Ratbags and Rogues


Step into working-class Sydney in the 60’s through to the 90’s. These ‘ratbags and rogues’ saved public spaces, historic buildings and homes. They even took over the building of the Sydney Opera House, at one stage! This is a story about the union movement, and what it takes to stand up to powerful figures, whose deepest desire is to squash you underfoot. Told with humour and wistfulness, it also has it’s share of tragedy. Given the current climate, it is also a call to arms. To purchase from Apple iBooks, here.
To purchase the paperback, click here.  For the Kindle version, click here.
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Update from Raphaela


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I received some devastating news last Friday. It came in the form of a group email, stating that my publisher had gone into receivership the previous Monday. I read and re-read the email, unable to take it in. I worked hard for two years, promoting my book and also planning eight further titles. The room spun as I tried to gather my thoughts. It meant that I wouldn’t receive royalties, and that the income I hoped to receive whilst home schooling my daughter wouldn’t be forthcoming. Life had to continue, even as I struggled to process what had occurred. I took my daughter to a friend’s home, as she was going to go to an ice-skating party with a bunch of girls. I didn’t talk about what had occurred. Instead this mum and I laughed about all manner of things until tears streamed from my eyes. It was such a release. I found it hard to leave and go back home to try to do the practical things necessary in this crisis.

On the Saturday, I attended a 40th birthday party for a courageous friend. I have watched her create a wonderful life for herself and her girls over the past eight years. It hasn’t been easy, but she has done it. There was a fire pit, and I sat mesmerized as the flames danced. I haven’t been sleeping since this occurred, feeling as though I am in limbo. I can’t do anything until the receiver’s get in touch and let the author’s know about their books. I am stunned that we were told in such a manner, and angry that the publisher didn’t live up to many parts of the contract. I had to trust that they would, as we have to do on many occasions. Trust a person’s word. Trust them on face value.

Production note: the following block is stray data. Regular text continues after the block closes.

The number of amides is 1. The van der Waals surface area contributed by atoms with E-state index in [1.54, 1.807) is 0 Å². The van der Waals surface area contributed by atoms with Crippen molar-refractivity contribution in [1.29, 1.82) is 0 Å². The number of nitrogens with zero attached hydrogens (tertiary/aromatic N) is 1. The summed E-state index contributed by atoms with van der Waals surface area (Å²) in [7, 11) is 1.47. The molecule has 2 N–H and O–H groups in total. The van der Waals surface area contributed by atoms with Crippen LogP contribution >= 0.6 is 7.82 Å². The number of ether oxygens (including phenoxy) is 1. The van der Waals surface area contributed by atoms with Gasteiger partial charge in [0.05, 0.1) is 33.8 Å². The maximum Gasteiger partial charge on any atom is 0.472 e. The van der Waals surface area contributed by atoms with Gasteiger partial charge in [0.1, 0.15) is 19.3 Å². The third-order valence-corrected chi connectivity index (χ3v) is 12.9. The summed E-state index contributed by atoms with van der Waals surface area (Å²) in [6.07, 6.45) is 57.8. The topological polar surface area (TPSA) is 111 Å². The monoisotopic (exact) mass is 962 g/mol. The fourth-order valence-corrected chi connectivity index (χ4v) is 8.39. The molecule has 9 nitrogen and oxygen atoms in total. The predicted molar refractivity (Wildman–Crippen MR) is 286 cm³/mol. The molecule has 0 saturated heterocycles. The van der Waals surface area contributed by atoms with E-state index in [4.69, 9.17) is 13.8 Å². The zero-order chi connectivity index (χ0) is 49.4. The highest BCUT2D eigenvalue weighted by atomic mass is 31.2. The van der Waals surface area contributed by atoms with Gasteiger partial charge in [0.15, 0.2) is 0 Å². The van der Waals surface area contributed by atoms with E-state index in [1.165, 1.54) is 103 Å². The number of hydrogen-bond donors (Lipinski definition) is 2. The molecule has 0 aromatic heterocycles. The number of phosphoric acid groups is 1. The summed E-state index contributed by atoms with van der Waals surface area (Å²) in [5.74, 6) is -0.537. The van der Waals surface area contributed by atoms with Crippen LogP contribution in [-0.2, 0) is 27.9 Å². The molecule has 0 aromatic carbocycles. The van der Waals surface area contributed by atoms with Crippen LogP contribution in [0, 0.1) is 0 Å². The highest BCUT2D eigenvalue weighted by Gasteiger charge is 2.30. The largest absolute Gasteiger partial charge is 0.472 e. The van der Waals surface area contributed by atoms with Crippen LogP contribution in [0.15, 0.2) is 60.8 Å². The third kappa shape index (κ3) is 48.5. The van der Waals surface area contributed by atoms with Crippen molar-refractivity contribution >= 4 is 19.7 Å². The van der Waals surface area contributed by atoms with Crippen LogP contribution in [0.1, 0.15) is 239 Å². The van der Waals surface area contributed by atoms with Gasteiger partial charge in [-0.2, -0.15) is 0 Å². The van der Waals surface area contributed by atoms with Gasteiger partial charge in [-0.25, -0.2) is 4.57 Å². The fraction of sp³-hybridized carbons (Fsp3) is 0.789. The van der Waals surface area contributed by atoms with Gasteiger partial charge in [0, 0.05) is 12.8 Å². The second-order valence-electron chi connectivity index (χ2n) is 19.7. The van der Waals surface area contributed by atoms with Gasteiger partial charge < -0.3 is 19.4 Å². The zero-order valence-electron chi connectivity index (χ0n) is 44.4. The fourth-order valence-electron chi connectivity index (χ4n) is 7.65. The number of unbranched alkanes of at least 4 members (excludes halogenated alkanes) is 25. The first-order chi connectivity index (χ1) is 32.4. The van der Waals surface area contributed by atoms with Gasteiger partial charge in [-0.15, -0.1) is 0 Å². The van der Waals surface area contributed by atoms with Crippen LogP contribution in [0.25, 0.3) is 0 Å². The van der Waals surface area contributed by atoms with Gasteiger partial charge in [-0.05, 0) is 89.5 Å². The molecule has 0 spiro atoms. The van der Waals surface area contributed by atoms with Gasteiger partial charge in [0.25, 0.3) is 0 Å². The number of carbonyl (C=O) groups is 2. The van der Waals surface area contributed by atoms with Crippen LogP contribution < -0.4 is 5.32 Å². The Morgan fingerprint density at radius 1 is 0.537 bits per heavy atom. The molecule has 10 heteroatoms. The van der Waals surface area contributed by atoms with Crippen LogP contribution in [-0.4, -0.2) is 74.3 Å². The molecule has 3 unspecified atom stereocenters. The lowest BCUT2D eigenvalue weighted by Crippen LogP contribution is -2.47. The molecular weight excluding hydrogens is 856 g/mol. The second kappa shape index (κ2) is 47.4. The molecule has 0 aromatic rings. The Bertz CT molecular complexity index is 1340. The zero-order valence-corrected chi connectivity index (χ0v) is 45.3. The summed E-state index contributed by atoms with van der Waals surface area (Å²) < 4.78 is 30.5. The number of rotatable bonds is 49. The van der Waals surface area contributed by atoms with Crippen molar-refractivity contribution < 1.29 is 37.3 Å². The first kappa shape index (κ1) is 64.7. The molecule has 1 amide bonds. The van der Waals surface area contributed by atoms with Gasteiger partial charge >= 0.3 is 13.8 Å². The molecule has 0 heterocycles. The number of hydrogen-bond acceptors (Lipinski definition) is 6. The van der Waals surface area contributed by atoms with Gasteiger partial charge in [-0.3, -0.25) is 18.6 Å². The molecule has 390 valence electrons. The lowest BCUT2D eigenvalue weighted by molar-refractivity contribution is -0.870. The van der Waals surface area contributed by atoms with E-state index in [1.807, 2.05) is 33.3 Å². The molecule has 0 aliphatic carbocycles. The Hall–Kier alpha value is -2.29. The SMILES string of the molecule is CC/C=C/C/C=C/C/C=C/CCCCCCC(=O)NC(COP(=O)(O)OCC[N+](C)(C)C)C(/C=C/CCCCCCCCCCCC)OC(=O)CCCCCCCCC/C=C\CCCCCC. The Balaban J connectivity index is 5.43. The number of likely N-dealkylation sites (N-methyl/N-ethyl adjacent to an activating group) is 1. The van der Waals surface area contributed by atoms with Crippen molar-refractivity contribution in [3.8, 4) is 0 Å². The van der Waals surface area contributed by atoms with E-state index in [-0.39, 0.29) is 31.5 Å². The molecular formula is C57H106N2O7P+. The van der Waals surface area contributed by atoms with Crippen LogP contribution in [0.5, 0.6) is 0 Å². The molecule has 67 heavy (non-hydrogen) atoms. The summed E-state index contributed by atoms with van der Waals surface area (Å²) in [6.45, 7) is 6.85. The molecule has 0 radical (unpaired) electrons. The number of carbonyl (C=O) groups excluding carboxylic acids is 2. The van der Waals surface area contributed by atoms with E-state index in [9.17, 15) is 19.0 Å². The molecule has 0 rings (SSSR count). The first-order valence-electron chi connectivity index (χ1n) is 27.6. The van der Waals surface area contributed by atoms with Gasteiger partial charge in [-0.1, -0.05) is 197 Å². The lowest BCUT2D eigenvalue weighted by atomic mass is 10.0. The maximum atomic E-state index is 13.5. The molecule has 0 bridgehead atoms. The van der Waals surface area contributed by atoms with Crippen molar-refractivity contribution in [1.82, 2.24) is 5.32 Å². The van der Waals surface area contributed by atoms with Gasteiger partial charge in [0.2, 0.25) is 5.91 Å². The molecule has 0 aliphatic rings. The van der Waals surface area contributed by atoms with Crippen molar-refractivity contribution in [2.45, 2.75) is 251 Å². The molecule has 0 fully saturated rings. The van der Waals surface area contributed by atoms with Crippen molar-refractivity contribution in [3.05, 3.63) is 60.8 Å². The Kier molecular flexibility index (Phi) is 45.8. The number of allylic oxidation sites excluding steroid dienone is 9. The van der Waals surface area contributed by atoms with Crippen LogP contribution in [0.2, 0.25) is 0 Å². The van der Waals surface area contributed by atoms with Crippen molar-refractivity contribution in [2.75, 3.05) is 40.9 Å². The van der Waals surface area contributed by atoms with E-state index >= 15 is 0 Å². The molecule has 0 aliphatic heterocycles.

My daughter was asked if she could climb a glorious tree in a friend’s backyard and thread through lighting and mirror balls in preparation for a house-warming. She is an avid climber and had a ball helping out. I sat underneath this beautiful tree, and it reminded me of the one in The Magic Faraway Tree.

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The light shot out and changed colour every minute. It turned the tree into a kaleidoscope of luminescence. The kids chased each other and threw water balloons, and I listened to the band singing ‘Blackbird’ by The Beatles. At that particular moment, all was calm in my world. There were tears as I talked with friends, but there was also laughter. I feel the need to display to my daughter how one can bounce back from betrayal and disappointment. It helps to sit in a lush backyard with a beautiful community of people on a Spring evening. A galah joined us, and to our surprise, regaled us with a stream of profanities! It was perfect in its whimsy. I am so tired that I can’t think. I am so anxious that my stomach is in knots and my body is shaking. I feel a cacophony of emotions and dread the thought of starting again.

Start again I must, for there is a little girl watching; a child that I have to provide for. There are friends and magic trees and visiting galah’s with rude vocabularies. There is music and sunshine and giggling and water bombs.